We came across this story last week, it’s particularly interesting and relevant to us as a webhosting company. The LWN writeup describes a kernel module that maliciously intercepts HTTP requests and injects iframe tags into the HTML.
This sort of behaviour isn’t terribly new to us. We see code injection attacks fairly frequently, mostly against PHP-based sites, but they’re usually done through an FTP account with a weak password. This one is interesting because it doesn’t leave obvious evidence on the system.
Website code is usually hackishly modified by injecting some obfuscated PHP at the beginning of the file, which often causes visible errors on the site and is very easy to detect. That’s not necessary with this attack because it hooks into the system at a low level, looking for HTTP responses and inserting the iframe tags as appropriate.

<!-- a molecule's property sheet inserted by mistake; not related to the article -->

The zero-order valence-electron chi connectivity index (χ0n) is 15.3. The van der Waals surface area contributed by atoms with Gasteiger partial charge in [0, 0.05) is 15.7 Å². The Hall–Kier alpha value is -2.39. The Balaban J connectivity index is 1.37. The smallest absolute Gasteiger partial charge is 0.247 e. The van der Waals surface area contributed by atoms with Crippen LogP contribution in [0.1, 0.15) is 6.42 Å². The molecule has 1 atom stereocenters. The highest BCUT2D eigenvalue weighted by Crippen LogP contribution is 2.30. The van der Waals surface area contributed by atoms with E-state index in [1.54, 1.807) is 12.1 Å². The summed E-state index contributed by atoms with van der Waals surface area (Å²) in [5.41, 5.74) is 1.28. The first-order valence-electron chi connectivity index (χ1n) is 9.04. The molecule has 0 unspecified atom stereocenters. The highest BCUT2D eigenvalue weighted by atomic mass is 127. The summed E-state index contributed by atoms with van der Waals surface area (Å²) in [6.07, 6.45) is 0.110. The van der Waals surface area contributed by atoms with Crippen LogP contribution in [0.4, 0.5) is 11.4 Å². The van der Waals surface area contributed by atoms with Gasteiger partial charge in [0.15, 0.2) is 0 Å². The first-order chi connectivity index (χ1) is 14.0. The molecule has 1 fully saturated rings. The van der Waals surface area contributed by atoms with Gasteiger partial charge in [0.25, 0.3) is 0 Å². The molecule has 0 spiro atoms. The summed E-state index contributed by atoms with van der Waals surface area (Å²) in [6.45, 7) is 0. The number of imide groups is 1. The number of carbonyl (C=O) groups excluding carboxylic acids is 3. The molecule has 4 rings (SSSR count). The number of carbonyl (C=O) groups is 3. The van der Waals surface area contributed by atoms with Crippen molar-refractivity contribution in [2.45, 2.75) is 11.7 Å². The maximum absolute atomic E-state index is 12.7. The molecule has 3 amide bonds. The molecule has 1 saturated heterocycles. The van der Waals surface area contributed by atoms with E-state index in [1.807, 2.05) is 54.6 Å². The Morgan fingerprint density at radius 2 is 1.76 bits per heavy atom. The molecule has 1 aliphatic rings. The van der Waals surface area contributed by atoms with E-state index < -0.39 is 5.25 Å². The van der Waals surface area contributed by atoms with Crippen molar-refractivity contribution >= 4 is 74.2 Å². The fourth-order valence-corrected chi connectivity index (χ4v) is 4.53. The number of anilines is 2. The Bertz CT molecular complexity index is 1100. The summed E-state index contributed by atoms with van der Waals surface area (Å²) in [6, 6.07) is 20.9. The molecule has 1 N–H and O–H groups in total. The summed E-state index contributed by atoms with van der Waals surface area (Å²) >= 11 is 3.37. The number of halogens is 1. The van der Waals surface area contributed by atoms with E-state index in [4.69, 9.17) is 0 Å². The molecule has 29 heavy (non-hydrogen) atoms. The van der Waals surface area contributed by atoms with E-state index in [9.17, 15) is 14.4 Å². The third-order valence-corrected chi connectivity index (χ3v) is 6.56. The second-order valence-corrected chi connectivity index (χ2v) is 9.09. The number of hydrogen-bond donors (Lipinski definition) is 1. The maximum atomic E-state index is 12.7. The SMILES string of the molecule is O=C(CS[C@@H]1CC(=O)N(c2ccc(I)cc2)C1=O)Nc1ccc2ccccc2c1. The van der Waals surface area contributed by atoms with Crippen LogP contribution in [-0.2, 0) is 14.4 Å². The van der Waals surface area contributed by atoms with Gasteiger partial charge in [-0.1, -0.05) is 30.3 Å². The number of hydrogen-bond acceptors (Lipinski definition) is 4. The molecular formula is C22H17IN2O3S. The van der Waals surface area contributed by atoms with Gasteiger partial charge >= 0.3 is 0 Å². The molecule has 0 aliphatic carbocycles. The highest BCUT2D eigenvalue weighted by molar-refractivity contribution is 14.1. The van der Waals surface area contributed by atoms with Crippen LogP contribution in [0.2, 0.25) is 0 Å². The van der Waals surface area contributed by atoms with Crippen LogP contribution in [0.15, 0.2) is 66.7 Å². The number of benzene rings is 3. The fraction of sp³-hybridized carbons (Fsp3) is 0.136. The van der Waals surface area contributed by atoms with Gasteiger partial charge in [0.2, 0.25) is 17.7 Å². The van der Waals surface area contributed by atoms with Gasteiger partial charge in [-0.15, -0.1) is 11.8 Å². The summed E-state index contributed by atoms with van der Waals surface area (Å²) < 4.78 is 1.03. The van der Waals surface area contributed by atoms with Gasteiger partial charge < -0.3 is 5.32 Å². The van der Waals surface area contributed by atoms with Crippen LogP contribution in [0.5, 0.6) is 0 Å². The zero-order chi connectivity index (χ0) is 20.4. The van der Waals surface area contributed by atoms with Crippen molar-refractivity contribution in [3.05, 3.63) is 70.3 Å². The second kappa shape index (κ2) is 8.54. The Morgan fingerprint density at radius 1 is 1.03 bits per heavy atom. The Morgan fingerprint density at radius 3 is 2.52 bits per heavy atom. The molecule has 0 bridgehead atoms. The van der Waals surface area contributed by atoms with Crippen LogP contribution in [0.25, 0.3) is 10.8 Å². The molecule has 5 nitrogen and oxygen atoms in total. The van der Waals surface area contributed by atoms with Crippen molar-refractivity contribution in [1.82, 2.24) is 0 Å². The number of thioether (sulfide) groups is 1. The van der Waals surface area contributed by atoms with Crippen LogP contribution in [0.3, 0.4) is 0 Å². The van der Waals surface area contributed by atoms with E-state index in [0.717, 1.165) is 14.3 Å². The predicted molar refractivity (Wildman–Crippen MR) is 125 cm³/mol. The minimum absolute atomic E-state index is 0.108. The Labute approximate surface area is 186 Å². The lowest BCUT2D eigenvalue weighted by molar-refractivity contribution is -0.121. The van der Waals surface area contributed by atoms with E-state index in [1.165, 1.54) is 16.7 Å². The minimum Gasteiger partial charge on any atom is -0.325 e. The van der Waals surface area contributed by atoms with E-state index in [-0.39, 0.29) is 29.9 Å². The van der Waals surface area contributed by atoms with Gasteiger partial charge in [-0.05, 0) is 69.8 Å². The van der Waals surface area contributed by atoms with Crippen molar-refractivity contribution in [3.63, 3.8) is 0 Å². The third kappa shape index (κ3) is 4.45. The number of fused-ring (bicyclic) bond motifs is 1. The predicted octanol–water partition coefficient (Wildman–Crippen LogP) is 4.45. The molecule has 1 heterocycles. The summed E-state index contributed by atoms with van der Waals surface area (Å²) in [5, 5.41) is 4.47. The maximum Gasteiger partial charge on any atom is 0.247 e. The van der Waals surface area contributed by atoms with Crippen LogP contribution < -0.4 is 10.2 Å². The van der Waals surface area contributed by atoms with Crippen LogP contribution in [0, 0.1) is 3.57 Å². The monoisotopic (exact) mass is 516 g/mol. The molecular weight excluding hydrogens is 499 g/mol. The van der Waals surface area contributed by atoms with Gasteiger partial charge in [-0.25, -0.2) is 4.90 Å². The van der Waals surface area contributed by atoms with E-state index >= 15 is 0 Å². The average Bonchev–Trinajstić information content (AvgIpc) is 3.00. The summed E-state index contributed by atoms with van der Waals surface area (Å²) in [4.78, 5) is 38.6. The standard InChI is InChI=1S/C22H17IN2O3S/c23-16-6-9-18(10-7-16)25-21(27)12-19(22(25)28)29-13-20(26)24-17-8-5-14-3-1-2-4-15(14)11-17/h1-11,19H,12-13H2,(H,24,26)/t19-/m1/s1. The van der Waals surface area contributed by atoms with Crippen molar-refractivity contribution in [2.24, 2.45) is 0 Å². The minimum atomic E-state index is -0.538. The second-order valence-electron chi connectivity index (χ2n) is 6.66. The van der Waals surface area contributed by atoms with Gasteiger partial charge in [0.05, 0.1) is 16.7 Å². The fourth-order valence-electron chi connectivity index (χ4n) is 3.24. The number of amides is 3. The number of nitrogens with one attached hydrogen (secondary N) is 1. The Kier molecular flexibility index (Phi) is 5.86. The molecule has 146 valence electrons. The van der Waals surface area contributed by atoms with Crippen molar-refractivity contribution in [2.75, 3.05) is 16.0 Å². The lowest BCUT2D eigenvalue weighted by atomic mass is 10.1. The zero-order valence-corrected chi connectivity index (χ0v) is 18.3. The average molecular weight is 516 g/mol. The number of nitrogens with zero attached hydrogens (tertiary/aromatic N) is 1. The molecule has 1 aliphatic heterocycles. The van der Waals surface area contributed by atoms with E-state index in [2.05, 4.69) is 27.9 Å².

CrowdStrike has a far more in-depth writeup of the malware. If you’re technically-inclined it’s pretty interesting; while hardly A-grade code, it does a good number of practical things to help ensure consistent behaviour, making detection less likely.
We’re not terribly worried about seeing this on our servers. Inserting the kernel module requires root privileges to start with, which is substantially mitigated by our strict patching regimen. That’s not to say it couldn’t be inserted through a zero-day exploit, but keeping on top of updates goes a long way. In addition, it seems fairly unreliable at keeping itself persistently loaded, and it’s noted that it’s highly likely to be impotent on Debian systems following a reboot.
We’ll get Liam, our resident intrusion-detection maestro, to make sure our IDS is keeping an eye out for this one. Along with the injected PHP code, connection attempts to the command-and-control servers in Europe should be more than enough to act as warning flags for a potential infection.